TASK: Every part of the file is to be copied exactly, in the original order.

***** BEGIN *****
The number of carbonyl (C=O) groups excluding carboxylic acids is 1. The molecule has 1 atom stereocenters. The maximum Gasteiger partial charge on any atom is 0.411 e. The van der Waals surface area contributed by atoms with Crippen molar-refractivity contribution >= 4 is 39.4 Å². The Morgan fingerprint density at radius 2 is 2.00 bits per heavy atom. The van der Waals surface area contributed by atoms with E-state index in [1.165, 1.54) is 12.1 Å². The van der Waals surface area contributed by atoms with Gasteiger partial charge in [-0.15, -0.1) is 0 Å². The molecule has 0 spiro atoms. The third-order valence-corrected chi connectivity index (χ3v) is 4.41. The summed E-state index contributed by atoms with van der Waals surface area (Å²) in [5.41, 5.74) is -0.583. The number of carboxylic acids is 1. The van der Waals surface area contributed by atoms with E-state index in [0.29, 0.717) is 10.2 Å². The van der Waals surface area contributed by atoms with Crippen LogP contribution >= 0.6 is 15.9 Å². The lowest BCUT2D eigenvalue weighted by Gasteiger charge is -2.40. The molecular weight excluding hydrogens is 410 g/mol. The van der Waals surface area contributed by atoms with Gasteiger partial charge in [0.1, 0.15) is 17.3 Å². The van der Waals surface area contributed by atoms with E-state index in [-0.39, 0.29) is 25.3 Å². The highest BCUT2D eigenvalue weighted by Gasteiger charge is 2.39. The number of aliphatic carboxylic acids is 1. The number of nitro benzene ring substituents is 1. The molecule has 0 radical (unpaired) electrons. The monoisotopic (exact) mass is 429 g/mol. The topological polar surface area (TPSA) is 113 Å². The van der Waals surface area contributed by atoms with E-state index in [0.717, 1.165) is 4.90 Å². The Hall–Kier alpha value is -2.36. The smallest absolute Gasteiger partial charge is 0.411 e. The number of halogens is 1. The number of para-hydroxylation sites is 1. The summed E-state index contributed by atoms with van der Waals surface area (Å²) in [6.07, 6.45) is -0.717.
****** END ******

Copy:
The number of carbonyl (C=O) groups excluding carboxylic acids is 1. The molecule has 1 atom stereocenters. The maximum Gasteiger partial charge on any atom is 0.411 e. The van der Waals surface area contributed by atoms with Crippen molar-refractivity contribution >= 4 is 39.4 Å². The Morgan fingerprint density at radius 2 is 2.00 bits per heavy atom. The van der Waals surface area contributed by atoms with E-state index in [1.165, 1.54) is 12.1 Å². The van der Waals surface area contributed by atoms with Gasteiger partial charge in [-0.15, -0.1) is 0 Å². The molecule has 0 spiro atoms. The third-order valence-corrected chi connectivity index (χ3v) is 4.41. The summed E-state index contributed by atoms with van der Waals surface area (Å²) in [5.41, 5.74) is -0.583. The number of carboxylic acids is 1. The van der Waals surface area contributed by atoms with E-state index in [0.29, 0.717) is 10.2 Å². The van der Waals surface area contributed by atoms with Crippen LogP contribution >= 0.6 is 15.9 Å². The lowest BCUT2D eigenvalue weighted by Gasteiger charge is -2.40. The molecular weight excluding hydrogens is 410 g/mol. The van der Waals surface area contributed by atoms with Gasteiger partial charge in [0.1, 0.15) is 17.3 Å². The van der Waals surface area contributed by atoms with E-state index in [-0.39, 0.29) is 25.3 Å². The highest BCUT2D eigenvalue weighted by Gasteiger charge is 2.39. The number of aliphatic carboxylic acids is 1. The number of nitro benzene ring substituents is 1. The molecule has 0 radical (unpaired) electrons. The monoisotopic (exact) mass is 429 g/mol. The topological polar surface area (TPSA) is 113 Å². The van der Waals surface area contributed by atoms with E-state index in [0.717, 1.165) is 4.90 Å². The Hall–Kier alpha value is -2.36. The smallest absolute Gasteiger partial charge is 0.411 e. The number of halogens is 1. The number of para-hydroxylation sites is 1. The summed E-state index contributed by atoms with van der Waals surface area (Å²) in [6.07, 6.45) is -0.717.